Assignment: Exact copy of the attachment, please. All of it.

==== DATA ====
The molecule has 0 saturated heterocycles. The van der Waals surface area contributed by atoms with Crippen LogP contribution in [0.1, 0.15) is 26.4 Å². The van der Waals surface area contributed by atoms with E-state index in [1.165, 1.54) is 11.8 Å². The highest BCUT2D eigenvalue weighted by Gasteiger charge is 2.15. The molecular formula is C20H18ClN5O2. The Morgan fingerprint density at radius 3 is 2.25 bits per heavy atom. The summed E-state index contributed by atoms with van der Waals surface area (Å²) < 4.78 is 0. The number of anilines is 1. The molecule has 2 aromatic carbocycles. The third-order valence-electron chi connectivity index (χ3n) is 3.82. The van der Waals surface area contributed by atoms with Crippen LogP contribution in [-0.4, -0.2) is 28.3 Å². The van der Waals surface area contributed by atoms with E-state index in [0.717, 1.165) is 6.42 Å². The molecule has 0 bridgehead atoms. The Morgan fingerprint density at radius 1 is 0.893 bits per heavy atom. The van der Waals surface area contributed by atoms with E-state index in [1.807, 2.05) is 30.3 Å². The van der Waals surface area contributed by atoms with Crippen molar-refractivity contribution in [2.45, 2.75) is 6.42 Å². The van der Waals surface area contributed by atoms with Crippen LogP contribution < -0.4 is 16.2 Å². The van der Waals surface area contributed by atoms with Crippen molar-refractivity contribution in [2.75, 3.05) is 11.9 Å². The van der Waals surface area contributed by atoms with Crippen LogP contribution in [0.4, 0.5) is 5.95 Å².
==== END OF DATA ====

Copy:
The molecule has 0 saturated heterocycles. The van der Waals surface area contributed by atoms with Crippen LogP contribution in [0.1, 0.15) is 26.4 Å². The van der Waals surface area contributed by atoms with E-state index in [1.165, 1.54) is 11.8 Å². The highest BCUT2D eigenvalue weighted by Gasteiger charge is 2.15. The molecular formula is C20H18ClN5O2. The Morgan fingerprint density at radius 3 is 2.25 bits per heavy atom. The summed E-state index contributed by atoms with van der Waals surface area (Å²) < 4.78 is 0. The number of anilines is 1. The molecule has 2 aromatic carbocycles. The third-order valence-electron chi connectivity index (χ3n) is 3.82. The van der Waals surface area contributed by atoms with Crippen LogP contribution in [-0.4, -0.2) is 28.3 Å². The van der Waals surface area contributed by atoms with E-state index in [0.717, 1.165) is 6.42 Å². The molecule has 0 bridgehead atoms. The Morgan fingerprint density at radius 1 is 0.893 bits per heavy atom. The van der Waals surface area contributed by atoms with E-state index in [1.807, 2.05) is 30.3 Å². The van der Waals surface area contributed by atoms with Crippen molar-refractivity contribution in [2.45, 2.75) is 6.42 Å². The van der Waals surface area contributed by atoms with Crippen LogP contribution < -0.4 is 16.2 Å². The van der Waals surface area contributed by atoms with Crippen molar-refractivity contribution in [2.75, 3.05) is 11.9 Å². The van der Waals surface area contributed by atoms with Crippen LogP contribution in [0.4, 0.5) is 5.95 Å².